UPPER MARLBORO – Prince George’s County Public Schools (PGCPS) have been making improvements to the education facilities around the county, however, there is still a lot left to be desired according to some county council members. Sarah Woodhead, director of capital programs for PGCPS, sat down with the council to talk about the school system’s […]
UPPER MARLBORO – Prince George’s County Public Schools (PGCPS) have been making improvements to the education facilities around the county, however, there is still a lot left to be desired according to some county council members.
Sarah Woodhead, director of capital programs for PGCPS, sat down with the council to talk about the school system’s master plan support project.
Woodhead said the Master Plan Support Project (MPSP) is a measure of the school system’s long-term capital requirements and modernizations for their buildings while limiting renovations and costs.
“It really looks at them in a holistic way,” Woodhead said. “That’s the $8.5 billion price tag that we talked about last time.”
Woodhead said the recommendations for the MPSP made by studies conducted by a consultant group hired by PGCPS have been posted on the school system’s website and will be presented to the community in a forum setting throughout the fall.
The school system will then take the information from the forums it hosts and make its own recommendations for the preparation of a 20-year “master plan” that will take into account current analysis the school system has been doing and any future discussion and analysis that may need to be done. That will be finalized for the school system in the spring, she said.
“We do a master plan every year,” Woodhead said. “Every year we are required by the state to create a new one or an updated one, but this one is more comprehensive and will take a longer time.”
In the recommendations made, William Wirt Elementary School and Suitland High School are at the top of the list for revitalization or replacement, depending on what PGCPS deems necessary from the recommendations from the hired consultant group.
Should the schools be replaced, they would be rebuilt on the same site. There have been feasibility studies done for William Wirt and the consultant group placed them on the list for “high need” to be addressed. The feasibility study on Suitland High School has not been completed yet.
“Suitland High School has been put at the top of the recommendations for modernization,” Woodhead said. “We would look at how to renovate the campus to bring it up to new standards.”
PGCPS has requested $5 million in funding from the county for both the Wirt and Suitland renovations. The state would not participate in renovating these projects, she said.
The study also recommended that the county add two new high schools in the northern part of the county where schools are 116 percent over capacity. Woodhead said PGCPS is currently considering adding just one new high school.
Despite the good intentions of building a new high school to reduce capacity concerns, Councilman Derrick Leon Davis said transportation needs to be considered before making any decisions about building a new school.
“That certainly takes into consideration our growth and land use decisions. The last piece that we often have to deal with is transportation boundaries,” Davis said.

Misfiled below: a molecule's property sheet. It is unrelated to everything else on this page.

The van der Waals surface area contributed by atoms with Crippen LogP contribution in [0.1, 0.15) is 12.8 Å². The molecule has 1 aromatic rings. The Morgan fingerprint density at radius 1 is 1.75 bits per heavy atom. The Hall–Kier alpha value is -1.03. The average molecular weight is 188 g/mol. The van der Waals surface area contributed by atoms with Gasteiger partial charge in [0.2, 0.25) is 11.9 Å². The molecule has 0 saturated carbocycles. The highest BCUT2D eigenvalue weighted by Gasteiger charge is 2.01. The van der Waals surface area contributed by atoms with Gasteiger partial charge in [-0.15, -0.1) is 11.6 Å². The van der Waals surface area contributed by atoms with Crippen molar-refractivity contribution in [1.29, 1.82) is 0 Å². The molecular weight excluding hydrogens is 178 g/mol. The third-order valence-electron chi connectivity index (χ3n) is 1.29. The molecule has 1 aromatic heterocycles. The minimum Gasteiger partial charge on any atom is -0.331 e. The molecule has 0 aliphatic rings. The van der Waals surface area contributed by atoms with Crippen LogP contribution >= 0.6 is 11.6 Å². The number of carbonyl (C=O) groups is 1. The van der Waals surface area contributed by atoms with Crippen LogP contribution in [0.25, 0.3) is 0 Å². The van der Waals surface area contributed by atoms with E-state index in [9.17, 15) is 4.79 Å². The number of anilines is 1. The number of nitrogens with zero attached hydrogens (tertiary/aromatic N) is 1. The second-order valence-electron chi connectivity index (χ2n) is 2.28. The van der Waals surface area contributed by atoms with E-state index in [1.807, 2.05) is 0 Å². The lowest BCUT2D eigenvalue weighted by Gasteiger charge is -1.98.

Woodhead said transportation is currently being considered, but there have been no concrete decisions made on building the schools at the moment.
Councilwoman Dannielle Glaros asked if, rather than building a new school totally, there could be any new seats for students at High Point High School, which is on schedule for renovations.
“I was a little surprised to see this (proposed high school) above the new northern area middle schools,” Glaros said. “There’s a little bit of a domino effect here.”
Woodhead said High Point would be accepted into the capital improvements plan as a separate project. There will be additional seats added in order to increase capacity. There will be about 1,700 new seats added.
Glaros said seeing the county’s contributions to the budget in the plan will be helpful to the council moving forward. Capital improvements were heavily discussed during the budget process, so seeing what is needed from the county now helps them plan ahead for the future.
The county will be funding $232,396,566 in capital improvements for fiscal year 2016, according to Woodhead. That is a $1.6 million difference from what was previously presented by the school board in August earlier this year.
The capital improvement budget has been under a microscope of county residents and citizens since the county’s budget discussions were finalized earlier this year. The discussion over the capital budget spanned from the 2017 school year to 2022.
“The majority of this work is county funded,” Woodhead said. “We’ve set a high bar and we’re very pleased with our accomplishments.”
Councilwoman Deni Taveras said the council may want to consider entering a bond bill into the state legislation to request state help on some capital improvement projects they are not currently slated to provide aid for.
While the county is slated to provide just over $230 million, the state is expected to provide just $71 million during fiscal year 2016.
“Now’s the time to have that conversation to see if that is the direction that we’re going in,” Taveras said. “I understand the political sensitivity at this time, but I think the request should be made.”